Top 3 questions – Bowel Cancer Screening with Professor Michael Kidd

Department of Health

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Top 3 Professor Michael - 27th June

3:40

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Hello. My name is Professor Michael Kidd, I’m Deputy Chief Medical Officer with the Australian Government Department of Health.

This month is National Bowel Cancer Awareness Month. And so I want to talk to you about the importance of screening for bowel cancer. Bowel cancer is common. It’s actually the third most commonly diagnosed cancer in Australia and the second leading cause of death from cancer among people in Australia. But the good news is that if it’s diagnosed early enough, more than 90% of cases of bowel cancer can be successfully treated. So, very important that we are screening people for bowel cancer.

The National Bowel Cancer Screening Program involves sending out a bowel cancer screening test kit to everyone in Australia aged between 50 and 74 years, and the test kit is sent out every two years. And so every time you receive a test kit, we ask that you take the time to collect the specimens which are needed and post them back so that you can be screened for bowel cancer. The screening kit contains instructions on how to take the specimens. Basically, you need to take two very small specimens of your poo from two separate bowel actions. You take them using a little swab, you put them in the tube, which is provided with the test kit, and you put them in the envelope which comes with the test kit and post them back so that they can be tested. We’re testing for traces of blood in your poo, and this can be an early sign of bowel cancer. And often these traces are microscopic. So, you may not have noticed any blood in your own bowel actions. Now, it is also important if you have any symptoms or signs of possible bowel cancer that you consult with your GP very urgently. And the signs of bowel cancer can include noticing blood in your stools or when you go to the toilet, they can include either losing weight, being very fatigued, having a change in your bowel habit, either becoming constipated or developing prolonged diarrhoea, or some people may notice pain or even swelling in the abdomen or the stomach.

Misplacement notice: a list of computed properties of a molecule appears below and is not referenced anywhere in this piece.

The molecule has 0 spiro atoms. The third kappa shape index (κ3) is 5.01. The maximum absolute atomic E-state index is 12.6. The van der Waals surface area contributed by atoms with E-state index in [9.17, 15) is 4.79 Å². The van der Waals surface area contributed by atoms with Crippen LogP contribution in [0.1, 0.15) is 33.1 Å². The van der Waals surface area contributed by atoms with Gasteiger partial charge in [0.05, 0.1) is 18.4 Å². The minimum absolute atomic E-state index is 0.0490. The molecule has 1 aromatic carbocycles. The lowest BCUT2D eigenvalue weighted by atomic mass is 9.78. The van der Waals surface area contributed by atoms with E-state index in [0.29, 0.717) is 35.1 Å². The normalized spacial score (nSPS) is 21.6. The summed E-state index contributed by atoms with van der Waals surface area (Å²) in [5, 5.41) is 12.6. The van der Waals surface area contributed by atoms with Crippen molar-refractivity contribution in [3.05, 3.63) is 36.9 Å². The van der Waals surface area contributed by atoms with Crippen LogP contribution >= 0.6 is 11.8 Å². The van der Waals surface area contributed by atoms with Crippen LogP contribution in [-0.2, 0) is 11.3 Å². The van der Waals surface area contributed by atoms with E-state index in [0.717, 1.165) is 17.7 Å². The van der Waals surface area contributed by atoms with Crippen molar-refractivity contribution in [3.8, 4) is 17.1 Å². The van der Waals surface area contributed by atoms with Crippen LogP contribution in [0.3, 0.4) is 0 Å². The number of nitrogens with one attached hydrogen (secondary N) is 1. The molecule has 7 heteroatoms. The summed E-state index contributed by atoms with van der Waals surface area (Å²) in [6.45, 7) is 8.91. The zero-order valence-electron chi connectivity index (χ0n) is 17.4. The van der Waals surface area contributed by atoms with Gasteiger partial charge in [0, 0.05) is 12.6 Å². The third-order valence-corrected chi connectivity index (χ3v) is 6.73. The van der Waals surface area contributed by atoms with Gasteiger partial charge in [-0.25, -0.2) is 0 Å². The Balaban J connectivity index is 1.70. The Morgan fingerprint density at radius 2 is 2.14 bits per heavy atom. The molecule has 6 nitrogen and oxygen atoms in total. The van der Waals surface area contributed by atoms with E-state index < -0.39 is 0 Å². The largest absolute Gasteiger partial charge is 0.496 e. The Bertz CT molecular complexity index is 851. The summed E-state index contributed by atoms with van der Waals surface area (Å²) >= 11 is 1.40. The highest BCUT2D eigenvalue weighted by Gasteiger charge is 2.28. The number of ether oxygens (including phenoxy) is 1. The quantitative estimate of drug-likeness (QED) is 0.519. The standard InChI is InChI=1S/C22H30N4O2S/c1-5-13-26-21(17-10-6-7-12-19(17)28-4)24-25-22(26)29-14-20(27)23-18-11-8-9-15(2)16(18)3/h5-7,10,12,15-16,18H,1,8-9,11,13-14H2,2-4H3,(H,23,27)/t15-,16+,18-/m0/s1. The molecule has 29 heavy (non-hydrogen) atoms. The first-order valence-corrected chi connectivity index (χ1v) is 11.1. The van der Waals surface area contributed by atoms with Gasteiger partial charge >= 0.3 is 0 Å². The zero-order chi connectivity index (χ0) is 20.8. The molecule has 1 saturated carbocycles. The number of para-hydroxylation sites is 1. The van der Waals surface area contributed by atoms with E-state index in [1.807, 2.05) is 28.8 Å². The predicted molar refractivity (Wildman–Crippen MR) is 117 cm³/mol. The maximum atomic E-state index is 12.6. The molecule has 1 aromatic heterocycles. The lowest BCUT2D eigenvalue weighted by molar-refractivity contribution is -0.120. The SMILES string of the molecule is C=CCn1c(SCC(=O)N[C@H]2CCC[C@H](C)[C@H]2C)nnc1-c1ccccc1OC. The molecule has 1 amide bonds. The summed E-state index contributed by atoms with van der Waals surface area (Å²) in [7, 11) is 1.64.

If you have any of these symptoms, please consult with your general practitioner. Also, there are some people who have a family history of bowel cancer. So, if you have a family history of bowel cancer, please talk to your general practitioner, make sure they’re aware of it. And it may be appropriate for you to have screening for bowel cancer that starts earlier than at age 50. Remember that screening for bowel cancer can save lives. It may save your life. It may save the life of one of your loved ones. So, I urge you, get involved with the National Bowel Cancer Screening Program. And if you’re aged between 50 and 74 and receive one of the kits in the mail, please collect the specimens and send them off. And that way, you’ll know whether you need to be further tested to see if you have bowel cancer or not. You may be feeling really fit and healthy, but you may still have bowel cancer. So, please don’t neglect doing the testing when the kits arrive at your place.

Thank you.

Top 3 questions

  • Why is bowel cancer screening important?
  • What are the common signs and symptoms of bowel cancer?
  • What should you do if you have a family history of bowel cancer?

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